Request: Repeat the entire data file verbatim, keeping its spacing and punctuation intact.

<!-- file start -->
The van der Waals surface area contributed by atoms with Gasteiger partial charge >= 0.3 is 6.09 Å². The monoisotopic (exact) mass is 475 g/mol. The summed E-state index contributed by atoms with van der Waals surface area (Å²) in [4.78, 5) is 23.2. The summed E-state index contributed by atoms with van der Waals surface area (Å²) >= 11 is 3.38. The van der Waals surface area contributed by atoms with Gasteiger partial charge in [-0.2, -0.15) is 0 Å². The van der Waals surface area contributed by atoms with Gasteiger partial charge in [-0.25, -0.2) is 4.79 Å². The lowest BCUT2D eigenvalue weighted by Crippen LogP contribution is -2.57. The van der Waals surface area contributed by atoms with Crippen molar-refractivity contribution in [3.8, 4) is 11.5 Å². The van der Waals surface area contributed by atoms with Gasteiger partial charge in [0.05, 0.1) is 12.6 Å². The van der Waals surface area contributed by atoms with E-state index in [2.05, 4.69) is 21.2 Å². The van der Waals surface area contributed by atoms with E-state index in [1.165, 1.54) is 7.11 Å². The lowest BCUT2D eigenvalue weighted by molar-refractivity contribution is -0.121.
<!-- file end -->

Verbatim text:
The van der Waals surface area contributed by atoms with Gasteiger partial charge >= 0.3 is 6.09 Å². The monoisotopic (exact) mass is 475 g/mol. The summed E-state index contributed by atoms with van der Waals surface area (Å²) in [4.78, 5) is 23.2. The summed E-state index contributed by atoms with van der Waals surface area (Å²) >= 11 is 3.38. The van der Waals surface area contributed by atoms with Gasteiger partial charge in [-0.2, -0.15) is 0 Å². The van der Waals surface area contributed by atoms with Gasteiger partial charge in [-0.25, -0.2) is 4.79 Å². The lowest BCUT2D eigenvalue weighted by Crippen LogP contribution is -2.57. The van der Waals surface area contributed by atoms with Crippen molar-refractivity contribution in [3.8, 4) is 11.5 Å². The van der Waals surface area contributed by atoms with Gasteiger partial charge in [0.05, 0.1) is 12.6 Å². The van der Waals surface area contributed by atoms with E-state index in [2.05, 4.69) is 21.2 Å². The van der Waals surface area contributed by atoms with E-state index in [1.165, 1.54) is 7.11 Å². The lowest BCUT2D eigenvalue weighted by molar-refractivity contribution is -0.121.